A new report from the American Civil Liberties Union of Ohio (ACLU) found Ohio's poor are regularly victimized by illegal practices in courts that jail the state's poor for failing to pay fines they can't afford. The problem particularly afflicts the state's rural counties, which sometimes openly admit to jailing people even when they can't afford to pay fines. The ACLU says courts need to be more transparent in communicating defendants' rights, provide retroactive credits to those wrongfully incarcerated based on circumstances of poverty and consistently hold hearings to assess defendants' financial viability and willfulness to pay fines.The streetcar is being threatened by a $22.7 million budget gap, and Vice Mayor Roxanne Qualls, a Democrat who is running for mayor and has long supported the streetcar, is calling a meeting to get all the details on how the project got here and whether it's still economically viable. Qualls says it's too soon to jump to conclusions about the project's fate, and she says she would like to see the options and details laid out by City Manager Milton Dohoney Jr. at the hearing. But Democratic mayoral candidate John Cranley, a longtime opponent of the streetcar, is already using the news to call for the project's demise. The streetcar is one of few issues dividing the Democratic candidates in the mayoral race, which the latest poll has Qualls leading by 14 points.The Ohio House is expected to vote on a budget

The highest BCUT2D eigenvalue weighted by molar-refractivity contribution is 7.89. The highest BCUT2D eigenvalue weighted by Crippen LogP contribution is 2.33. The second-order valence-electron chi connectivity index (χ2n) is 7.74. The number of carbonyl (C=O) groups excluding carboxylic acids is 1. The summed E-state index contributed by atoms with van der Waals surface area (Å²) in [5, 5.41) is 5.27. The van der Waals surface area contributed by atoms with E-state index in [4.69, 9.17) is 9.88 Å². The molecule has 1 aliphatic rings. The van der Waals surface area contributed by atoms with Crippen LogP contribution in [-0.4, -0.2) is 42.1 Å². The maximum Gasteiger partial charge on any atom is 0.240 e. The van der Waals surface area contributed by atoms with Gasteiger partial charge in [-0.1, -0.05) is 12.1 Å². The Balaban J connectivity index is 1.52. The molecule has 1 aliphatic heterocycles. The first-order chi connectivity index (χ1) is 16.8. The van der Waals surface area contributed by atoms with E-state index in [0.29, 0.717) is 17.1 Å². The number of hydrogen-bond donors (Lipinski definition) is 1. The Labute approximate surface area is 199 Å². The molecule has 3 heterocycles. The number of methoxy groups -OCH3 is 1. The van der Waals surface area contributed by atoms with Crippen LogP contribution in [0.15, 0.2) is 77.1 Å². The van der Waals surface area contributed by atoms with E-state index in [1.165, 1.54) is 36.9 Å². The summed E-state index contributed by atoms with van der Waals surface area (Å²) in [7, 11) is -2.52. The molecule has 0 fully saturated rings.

today that would defund Planned Parenthood, ban comprehensive sex
education and fund crisis pregnancy centers that promote
abstinence-only, anti-abortion education. This week, the budget has been
regularly mocked by Democrats for potentially opening teachers to lawsuits if
they explain condoms, other forms of birth control and other basic sex facts to students in a